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There is a lot of pressure on women, post-delivery, to just “snap back”. There is also a lot of conflicting info out there on how to go about healing and strengthening after having a baby.
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Getting a postpartum musculoskeletal assessment is a crucial step in helping to identify weaknesses, dysfunctions, and help with your post-delivery recovery. Best of all, this assures that you are being proactive against common issues like diastasis, bladder leakage, pelvic pain, painful intercourse, and prolapse.
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Does insurance cover this? The short answer is, YES! This assessment and therapy are covered under most insurance’s physical therapy benefits. If you want to know if your plan covers this, please feel free to contact us!

You really want to join in but … leakage.

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➡️”Mom, come jump with me on the trampoline!”⬅️strikes fear in your heart😱, you may benefit from a little pelvic floor TLC!
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If this is you, you’re not alone …. bladder leakage is common but NOT normal! There are many other options available, that do not require surgery, medication or wearing pads everyday. (Important note: ⭐Most insurances cover this therapy!)
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If you are experiencing bladder leakage, pressure in your pelvis, uncomfortable/un-pleasurable sex, “mummy tummy”, and/or low back pain . . . Get a Musculoskeletal Exam with a pelvic floor physical therapist!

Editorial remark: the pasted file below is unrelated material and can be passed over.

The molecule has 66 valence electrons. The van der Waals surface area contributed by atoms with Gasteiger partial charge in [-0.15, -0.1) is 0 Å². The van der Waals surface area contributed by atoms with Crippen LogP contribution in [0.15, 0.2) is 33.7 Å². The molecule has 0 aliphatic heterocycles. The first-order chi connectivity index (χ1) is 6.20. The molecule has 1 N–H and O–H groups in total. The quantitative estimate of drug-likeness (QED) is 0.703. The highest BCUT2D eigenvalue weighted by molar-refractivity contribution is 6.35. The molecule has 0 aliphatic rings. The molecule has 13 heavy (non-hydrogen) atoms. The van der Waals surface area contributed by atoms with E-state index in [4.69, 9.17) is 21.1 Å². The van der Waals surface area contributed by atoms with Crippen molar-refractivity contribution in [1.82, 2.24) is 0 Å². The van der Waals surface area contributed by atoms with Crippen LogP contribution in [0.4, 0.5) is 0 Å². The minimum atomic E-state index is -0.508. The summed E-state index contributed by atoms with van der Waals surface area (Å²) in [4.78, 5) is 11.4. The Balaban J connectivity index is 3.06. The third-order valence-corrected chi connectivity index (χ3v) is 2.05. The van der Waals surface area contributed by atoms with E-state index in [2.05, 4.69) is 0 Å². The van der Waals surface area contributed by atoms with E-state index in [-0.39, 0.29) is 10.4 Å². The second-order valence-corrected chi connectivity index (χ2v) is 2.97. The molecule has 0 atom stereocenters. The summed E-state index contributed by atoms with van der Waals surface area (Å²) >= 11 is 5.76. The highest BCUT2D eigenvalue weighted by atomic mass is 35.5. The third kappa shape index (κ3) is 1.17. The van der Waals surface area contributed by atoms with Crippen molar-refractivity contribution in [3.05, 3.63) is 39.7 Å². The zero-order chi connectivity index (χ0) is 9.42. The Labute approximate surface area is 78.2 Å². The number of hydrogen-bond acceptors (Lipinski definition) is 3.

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Pelvic floor physical therapists are specially trained to evaluate your specific needs and come up with a plan that will help you reach your goals (and get you back on your trampoline game!) 🤸‍♀️

Ensuring Support for Breastfeeding Families

Breastfeeding is an amazing commitment that comes with many challenges and rewards. The benefits of breastfeeding are endless for both mother and baby, from protection from infectious diseases, to cardiovascular health benefits, to improving mental health and confidence for parents (Horta, 2007).  In 2003, the World Health Organization recommended infants be exclusively breastfed until six months of age, with breastfeeding continuing as an important part of the infant’s diet until at least two years of age.  To ensure families have every opportunity to meet this recommendation and their individual breastfeeding goals, families need support.